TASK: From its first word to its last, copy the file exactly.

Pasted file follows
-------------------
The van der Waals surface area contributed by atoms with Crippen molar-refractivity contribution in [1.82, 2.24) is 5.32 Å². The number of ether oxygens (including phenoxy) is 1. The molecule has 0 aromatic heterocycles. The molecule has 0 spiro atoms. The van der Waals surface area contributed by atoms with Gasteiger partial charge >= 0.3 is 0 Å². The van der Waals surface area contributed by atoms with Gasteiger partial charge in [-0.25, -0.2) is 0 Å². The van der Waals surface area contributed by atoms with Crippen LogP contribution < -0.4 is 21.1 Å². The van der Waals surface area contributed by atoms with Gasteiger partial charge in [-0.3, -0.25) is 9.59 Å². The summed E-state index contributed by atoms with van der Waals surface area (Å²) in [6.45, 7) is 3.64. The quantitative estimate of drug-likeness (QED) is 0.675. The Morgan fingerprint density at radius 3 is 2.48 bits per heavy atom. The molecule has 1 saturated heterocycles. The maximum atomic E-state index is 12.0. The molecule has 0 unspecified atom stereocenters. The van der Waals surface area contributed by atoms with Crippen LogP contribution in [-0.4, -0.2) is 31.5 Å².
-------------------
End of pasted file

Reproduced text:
The van der Waals surface area contributed by atoms with Crippen molar-refractivity contribution in [1.82, 2.24) is 5.32 Å². The number of ether oxygens (including phenoxy) is 1. The molecule has 0 aromatic heterocycles. The molecule has 0 spiro atoms. The van der Waals surface area contributed by atoms with Gasteiger partial charge >= 0.3 is 0 Å². The van der Waals surface area contributed by atoms with Gasteiger partial charge in [-0.25, -0.2) is 0 Å². The van der Waals surface area contributed by atoms with Crippen LogP contribution < -0.4 is 21.1 Å². The van der Waals surface area contributed by atoms with Gasteiger partial charge in [-0.3, -0.25) is 9.59 Å². The summed E-state index contributed by atoms with van der Waals surface area (Å²) in [6.45, 7) is 3.64. The quantitative estimate of drug-likeness (QED) is 0.675. The Morgan fingerprint density at radius 3 is 2.48 bits per heavy atom. The molecule has 1 saturated heterocycles. The maximum atomic E-state index is 12.0. The molecule has 0 unspecified atom stereocenters. The van der Waals surface area contributed by atoms with Crippen LogP contribution in [-0.4, -0.2) is 31.5 Å².